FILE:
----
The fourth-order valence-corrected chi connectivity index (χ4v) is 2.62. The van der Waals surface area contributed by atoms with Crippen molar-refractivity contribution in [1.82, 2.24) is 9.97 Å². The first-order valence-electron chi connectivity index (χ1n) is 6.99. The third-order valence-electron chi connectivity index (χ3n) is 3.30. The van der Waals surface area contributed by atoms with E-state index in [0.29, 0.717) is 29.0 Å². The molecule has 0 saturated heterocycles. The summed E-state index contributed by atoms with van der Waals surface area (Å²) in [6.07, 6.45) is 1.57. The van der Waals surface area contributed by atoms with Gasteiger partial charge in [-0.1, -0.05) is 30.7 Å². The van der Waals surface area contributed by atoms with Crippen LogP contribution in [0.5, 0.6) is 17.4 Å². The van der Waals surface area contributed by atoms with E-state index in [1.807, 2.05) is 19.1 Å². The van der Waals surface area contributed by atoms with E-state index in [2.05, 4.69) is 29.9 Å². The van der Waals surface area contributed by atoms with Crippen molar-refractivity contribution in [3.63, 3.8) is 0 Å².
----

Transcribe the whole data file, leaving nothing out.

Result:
The fourth-order valence-corrected chi connectivity index (χ4v) is 2.62. The van der Waals surface area contributed by atoms with Crippen molar-refractivity contribution in [1.82, 2.24) is 9.97 Å². The first-order valence-electron chi connectivity index (χ1n) is 6.99. The third-order valence-electron chi connectivity index (χ3n) is 3.30. The van der Waals surface area contributed by atoms with E-state index in [0.29, 0.717) is 29.0 Å². The molecule has 0 saturated heterocycles. The summed E-state index contributed by atoms with van der Waals surface area (Å²) in [6.07, 6.45) is 1.57. The van der Waals surface area contributed by atoms with Gasteiger partial charge in [-0.1, -0.05) is 30.7 Å². The van der Waals surface area contributed by atoms with Crippen LogP contribution in [0.5, 0.6) is 17.4 Å². The van der Waals surface area contributed by atoms with E-state index in [1.807, 2.05) is 19.1 Å². The van der Waals surface area contributed by atoms with E-state index in [2.05, 4.69) is 29.9 Å². The van der Waals surface area contributed by atoms with Crippen molar-refractivity contribution in [3.63, 3.8) is 0 Å².